Synthetic cannabis stockpile fears

22:02, Jul 11 2014

Police think synthetic cannabis may have been stockpiled in South Canterbury.

Senior Sergeant Mark Offen, of Timaru, said there had been two incidents over the past two or three weeks in which staff were told the offender had been using synthetic cannabis, which became an illegal substance under the Psychoactive Substances Act 2013, on May 8.

"We were called to one incident of self-harm," he said. "We were told they were taking legal [now illegal] highs but could not find any.

"There was another incident where the person was high and we were told they were on them as well."

Offen said he believed that meant a person or people had stockpiled the cannabis when it was still legally for sale.

At the time Timaru police constable Marcus Dominey said they had kept tabs on anybody they believed to be stockpiling the substances.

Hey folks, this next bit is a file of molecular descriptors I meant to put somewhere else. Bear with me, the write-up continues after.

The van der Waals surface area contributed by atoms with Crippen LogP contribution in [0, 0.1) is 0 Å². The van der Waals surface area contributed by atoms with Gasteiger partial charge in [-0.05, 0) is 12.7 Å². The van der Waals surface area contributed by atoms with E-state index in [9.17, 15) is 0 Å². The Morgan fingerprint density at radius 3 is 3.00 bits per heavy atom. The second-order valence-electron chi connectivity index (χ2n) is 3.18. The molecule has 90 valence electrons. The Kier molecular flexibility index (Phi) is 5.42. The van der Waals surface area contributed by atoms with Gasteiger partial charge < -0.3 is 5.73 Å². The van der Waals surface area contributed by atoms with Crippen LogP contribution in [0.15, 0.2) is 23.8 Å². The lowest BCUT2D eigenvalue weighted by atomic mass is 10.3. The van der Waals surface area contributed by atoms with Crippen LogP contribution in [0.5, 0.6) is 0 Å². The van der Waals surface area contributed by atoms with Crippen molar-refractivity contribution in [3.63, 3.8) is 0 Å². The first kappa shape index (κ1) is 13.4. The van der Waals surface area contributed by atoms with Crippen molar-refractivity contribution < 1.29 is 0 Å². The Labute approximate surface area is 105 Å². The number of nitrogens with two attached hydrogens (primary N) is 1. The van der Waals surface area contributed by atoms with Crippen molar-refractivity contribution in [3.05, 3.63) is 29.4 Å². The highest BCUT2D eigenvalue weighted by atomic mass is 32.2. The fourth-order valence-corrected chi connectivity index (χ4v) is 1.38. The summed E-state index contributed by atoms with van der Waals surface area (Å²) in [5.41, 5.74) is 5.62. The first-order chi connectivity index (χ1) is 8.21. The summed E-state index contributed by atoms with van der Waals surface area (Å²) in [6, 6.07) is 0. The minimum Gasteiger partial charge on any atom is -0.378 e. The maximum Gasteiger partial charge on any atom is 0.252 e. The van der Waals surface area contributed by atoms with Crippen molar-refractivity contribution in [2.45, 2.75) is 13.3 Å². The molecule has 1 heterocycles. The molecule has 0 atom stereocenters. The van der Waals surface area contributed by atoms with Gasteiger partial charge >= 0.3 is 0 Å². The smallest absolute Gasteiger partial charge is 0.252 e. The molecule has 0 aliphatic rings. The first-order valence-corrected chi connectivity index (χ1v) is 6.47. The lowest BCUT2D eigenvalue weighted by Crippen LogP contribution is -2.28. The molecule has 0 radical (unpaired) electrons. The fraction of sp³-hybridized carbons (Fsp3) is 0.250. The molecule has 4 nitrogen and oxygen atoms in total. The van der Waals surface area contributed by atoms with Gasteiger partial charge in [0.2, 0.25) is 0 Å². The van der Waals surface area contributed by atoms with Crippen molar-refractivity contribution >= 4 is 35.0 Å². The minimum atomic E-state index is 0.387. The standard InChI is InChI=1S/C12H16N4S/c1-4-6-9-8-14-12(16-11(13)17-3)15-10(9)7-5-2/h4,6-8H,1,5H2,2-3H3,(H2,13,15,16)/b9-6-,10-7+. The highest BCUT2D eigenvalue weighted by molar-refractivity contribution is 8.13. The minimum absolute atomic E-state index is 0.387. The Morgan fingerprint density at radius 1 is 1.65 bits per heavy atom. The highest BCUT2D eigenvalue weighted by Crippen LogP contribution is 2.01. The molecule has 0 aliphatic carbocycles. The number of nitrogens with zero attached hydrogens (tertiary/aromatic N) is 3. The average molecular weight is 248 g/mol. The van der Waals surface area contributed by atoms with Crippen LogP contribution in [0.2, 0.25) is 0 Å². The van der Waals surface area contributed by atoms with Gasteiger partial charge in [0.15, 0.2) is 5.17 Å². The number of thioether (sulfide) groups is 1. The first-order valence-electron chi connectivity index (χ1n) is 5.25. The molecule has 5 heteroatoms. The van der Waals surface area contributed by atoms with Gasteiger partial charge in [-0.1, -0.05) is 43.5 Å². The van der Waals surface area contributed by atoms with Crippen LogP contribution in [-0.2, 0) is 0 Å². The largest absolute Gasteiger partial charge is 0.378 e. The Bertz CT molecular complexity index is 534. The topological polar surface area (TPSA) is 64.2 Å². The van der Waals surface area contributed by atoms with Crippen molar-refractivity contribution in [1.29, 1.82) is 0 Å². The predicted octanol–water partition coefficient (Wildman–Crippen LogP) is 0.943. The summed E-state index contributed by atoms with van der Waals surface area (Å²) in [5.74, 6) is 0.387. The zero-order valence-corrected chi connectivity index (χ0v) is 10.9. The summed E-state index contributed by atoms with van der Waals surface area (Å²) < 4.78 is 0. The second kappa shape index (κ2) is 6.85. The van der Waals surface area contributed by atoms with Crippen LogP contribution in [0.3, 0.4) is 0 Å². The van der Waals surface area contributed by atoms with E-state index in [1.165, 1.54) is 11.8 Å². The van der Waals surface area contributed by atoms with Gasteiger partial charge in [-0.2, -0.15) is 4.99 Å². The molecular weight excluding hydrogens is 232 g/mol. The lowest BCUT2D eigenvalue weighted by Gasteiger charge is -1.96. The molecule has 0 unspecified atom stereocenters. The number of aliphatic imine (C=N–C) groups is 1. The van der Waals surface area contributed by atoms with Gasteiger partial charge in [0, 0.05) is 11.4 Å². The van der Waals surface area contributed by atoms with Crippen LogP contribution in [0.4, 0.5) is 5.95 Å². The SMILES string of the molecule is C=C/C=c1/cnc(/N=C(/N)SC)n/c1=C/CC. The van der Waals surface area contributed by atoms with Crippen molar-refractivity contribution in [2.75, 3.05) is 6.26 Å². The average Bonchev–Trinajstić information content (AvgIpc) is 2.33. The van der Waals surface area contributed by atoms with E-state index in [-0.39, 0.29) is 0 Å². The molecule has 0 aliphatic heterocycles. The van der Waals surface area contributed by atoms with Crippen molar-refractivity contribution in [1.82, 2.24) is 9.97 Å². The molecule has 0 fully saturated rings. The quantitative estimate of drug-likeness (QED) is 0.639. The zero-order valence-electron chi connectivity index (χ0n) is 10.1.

In the last week of the legal trade of synthetic cannabis, Dominey said police had observed an average of eight or nine people entering one Timaru store to buy it in the first half hour of trading each morning.

South Canterbury District Health Board clinical director mental health Dr Cecilia Smith-Hamel said the DHB had seen fewer people with synthetic cannabis use in its Alcohol and Other Drug Service. "We have also had no recent admissions to our in-patient unit due to acute psychiatric consequences of synthetic cannabis use," she said.

Fairfax reported last month people were openly buying and selling synthetic cannabis on internet sites such as Facebook.

Offen agreed that Facebook could be used for criminal practices.

He was aware social network sites had been used in the past for moving on stolen property so it was not outside the realm of possibility people would use them for selling synthetic cannabis.

A Fairfax Sunday newspaper reported it had been relatively easy for it to source the psychoactive substances.

It made contact with a seller through a Rotorua page.

The dealer offered an ounce of synthetics for $150, or $50 for a bag.

She then offered "crack" (methamphetamine) as an alternative and was after a quick sale, the paper reported.

The Timaru Herald